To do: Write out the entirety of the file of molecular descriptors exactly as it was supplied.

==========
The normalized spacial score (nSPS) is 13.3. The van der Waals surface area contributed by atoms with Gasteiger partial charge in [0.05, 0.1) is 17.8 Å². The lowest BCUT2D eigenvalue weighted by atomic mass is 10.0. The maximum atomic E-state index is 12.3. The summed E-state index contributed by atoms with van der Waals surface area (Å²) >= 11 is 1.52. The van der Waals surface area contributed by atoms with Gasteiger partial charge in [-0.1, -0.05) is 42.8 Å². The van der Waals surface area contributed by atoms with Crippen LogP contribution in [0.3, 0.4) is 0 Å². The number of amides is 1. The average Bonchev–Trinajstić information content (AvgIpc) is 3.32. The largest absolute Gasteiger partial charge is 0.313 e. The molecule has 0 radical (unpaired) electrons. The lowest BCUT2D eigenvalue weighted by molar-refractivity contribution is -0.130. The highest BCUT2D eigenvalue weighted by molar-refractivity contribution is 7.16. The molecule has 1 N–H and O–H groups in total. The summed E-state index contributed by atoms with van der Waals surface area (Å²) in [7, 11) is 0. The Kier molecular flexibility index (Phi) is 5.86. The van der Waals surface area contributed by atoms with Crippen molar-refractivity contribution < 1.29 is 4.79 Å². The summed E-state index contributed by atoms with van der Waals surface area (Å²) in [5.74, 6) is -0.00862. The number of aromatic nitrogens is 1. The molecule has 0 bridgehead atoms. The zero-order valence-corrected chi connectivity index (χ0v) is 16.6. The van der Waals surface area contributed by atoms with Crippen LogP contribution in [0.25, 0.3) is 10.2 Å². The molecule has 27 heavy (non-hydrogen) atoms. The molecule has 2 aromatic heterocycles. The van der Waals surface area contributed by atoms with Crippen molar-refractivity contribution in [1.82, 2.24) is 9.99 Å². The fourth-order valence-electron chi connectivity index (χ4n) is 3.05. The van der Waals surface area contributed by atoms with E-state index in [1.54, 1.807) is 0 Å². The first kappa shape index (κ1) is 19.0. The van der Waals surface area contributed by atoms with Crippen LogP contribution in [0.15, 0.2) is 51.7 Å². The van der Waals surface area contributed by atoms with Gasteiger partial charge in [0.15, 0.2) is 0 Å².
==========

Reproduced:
The normalized spacial score (nSPS) is 13.3. The van der Waals surface area contributed by atoms with Gasteiger partial charge in [0.05, 0.1) is 17.8 Å². The lowest BCUT2D eigenvalue weighted by atomic mass is 10.0. The maximum atomic E-state index is 12.3. The summed E-state index contributed by atoms with van der Waals surface area (Å²) >= 11 is 1.52. The van der Waals surface area contributed by atoms with Gasteiger partial charge in [-0.1, -0.05) is 42.8 Å². The van der Waals surface area contributed by atoms with Crippen LogP contribution in [0.3, 0.4) is 0 Å². The number of amides is 1. The average Bonchev–Trinajstić information content (AvgIpc) is 3.32. The largest absolute Gasteiger partial charge is 0.313 e. The molecule has 0 radical (unpaired) electrons. The lowest BCUT2D eigenvalue weighted by molar-refractivity contribution is -0.130. The highest BCUT2D eigenvalue weighted by molar-refractivity contribution is 7.16. The molecule has 1 N–H and O–H groups in total. The summed E-state index contributed by atoms with van der Waals surface area (Å²) in [7, 11) is 0. The Kier molecular flexibility index (Phi) is 5.86. The van der Waals surface area contributed by atoms with Crippen molar-refractivity contribution < 1.29 is 4.79 Å². The summed E-state index contributed by atoms with van der Waals surface area (Å²) in [5.74, 6) is -0.00862. The number of aromatic nitrogens is 1. The molecule has 0 bridgehead atoms. The zero-order valence-corrected chi connectivity index (χ0v) is 16.6. The van der Waals surface area contributed by atoms with Crippen LogP contribution in [0.25, 0.3) is 10.2 Å². The molecule has 27 heavy (non-hydrogen) atoms. The molecule has 2 aromatic heterocycles. The van der Waals surface area contributed by atoms with Crippen molar-refractivity contribution in [1.82, 2.24) is 9.99 Å². The fourth-order valence-electron chi connectivity index (χ4n) is 3.05. The van der Waals surface area contributed by atoms with E-state index in [1.54, 1.807) is 0 Å². The first kappa shape index (κ1) is 19.0. The van der Waals surface area contributed by atoms with Crippen LogP contribution in [0.15, 0.2) is 51.7 Å². The van der Waals surface area contributed by atoms with Gasteiger partial charge in [0.15, 0.2) is 0 Å².